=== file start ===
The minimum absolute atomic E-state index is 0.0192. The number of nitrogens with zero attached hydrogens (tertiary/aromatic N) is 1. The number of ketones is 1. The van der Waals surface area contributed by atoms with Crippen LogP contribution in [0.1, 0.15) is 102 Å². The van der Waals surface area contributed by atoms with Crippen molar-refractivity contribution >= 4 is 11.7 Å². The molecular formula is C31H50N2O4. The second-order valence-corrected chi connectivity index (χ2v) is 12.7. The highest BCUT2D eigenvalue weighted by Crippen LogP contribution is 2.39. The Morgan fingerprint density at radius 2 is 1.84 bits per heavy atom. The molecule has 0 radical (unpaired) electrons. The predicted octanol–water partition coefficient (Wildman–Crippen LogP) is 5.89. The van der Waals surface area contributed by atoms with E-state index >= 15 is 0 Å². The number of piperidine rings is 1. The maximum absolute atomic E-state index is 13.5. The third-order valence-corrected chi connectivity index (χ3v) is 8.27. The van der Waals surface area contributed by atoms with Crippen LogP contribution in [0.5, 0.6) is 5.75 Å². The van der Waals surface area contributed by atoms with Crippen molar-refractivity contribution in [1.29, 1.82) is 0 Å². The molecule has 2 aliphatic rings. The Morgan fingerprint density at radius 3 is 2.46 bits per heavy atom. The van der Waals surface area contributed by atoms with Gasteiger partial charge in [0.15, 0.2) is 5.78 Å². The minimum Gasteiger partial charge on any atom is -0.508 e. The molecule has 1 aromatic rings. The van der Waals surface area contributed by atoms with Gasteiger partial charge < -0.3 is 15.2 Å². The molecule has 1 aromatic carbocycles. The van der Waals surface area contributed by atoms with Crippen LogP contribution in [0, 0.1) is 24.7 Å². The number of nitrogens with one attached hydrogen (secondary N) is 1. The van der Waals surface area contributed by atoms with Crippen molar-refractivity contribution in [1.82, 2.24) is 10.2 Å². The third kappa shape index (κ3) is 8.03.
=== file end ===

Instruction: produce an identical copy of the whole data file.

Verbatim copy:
The minimum absolute atomic E-state index is 0.0192. The number of nitrogens with zero attached hydrogens (tertiary/aromatic N) is 1. The number of ketones is 1. The van der Waals surface area contributed by atoms with Crippen LogP contribution in [0.1, 0.15) is 102 Å². The van der Waals surface area contributed by atoms with Crippen molar-refractivity contribution >= 4 is 11.7 Å². The molecular formula is C31H50N2O4. The second-order valence-corrected chi connectivity index (χ2v) is 12.7. The highest BCUT2D eigenvalue weighted by Crippen LogP contribution is 2.39. The Morgan fingerprint density at radius 2 is 1.84 bits per heavy atom. The molecule has 0 radical (unpaired) electrons. The predicted octanol–water partition coefficient (Wildman–Crippen LogP) is 5.89. The van der Waals surface area contributed by atoms with E-state index >= 15 is 0 Å². The number of piperidine rings is 1. The maximum absolute atomic E-state index is 13.5. The third-order valence-corrected chi connectivity index (χ3v) is 8.27. The van der Waals surface area contributed by atoms with Crippen LogP contribution in [0.5, 0.6) is 5.75 Å². The van der Waals surface area contributed by atoms with Crippen molar-refractivity contribution in [1.29, 1.82) is 0 Å². The molecule has 2 aliphatic rings. The Morgan fingerprint density at radius 3 is 2.46 bits per heavy atom. The van der Waals surface area contributed by atoms with Gasteiger partial charge in [0.15, 0.2) is 5.78 Å². The minimum Gasteiger partial charge on any atom is -0.508 e. The molecule has 1 aromatic rings. The van der Waals surface area contributed by atoms with Gasteiger partial charge < -0.3 is 15.2 Å². The molecule has 1 aromatic carbocycles. The van der Waals surface area contributed by atoms with Crippen LogP contribution in [0, 0.1) is 24.7 Å². The number of nitrogens with one attached hydrogen (secondary N) is 1. The van der Waals surface area contributed by atoms with Crippen molar-refractivity contribution in [1.82, 2.24) is 10.2 Å². The third kappa shape index (κ3) is 8.03.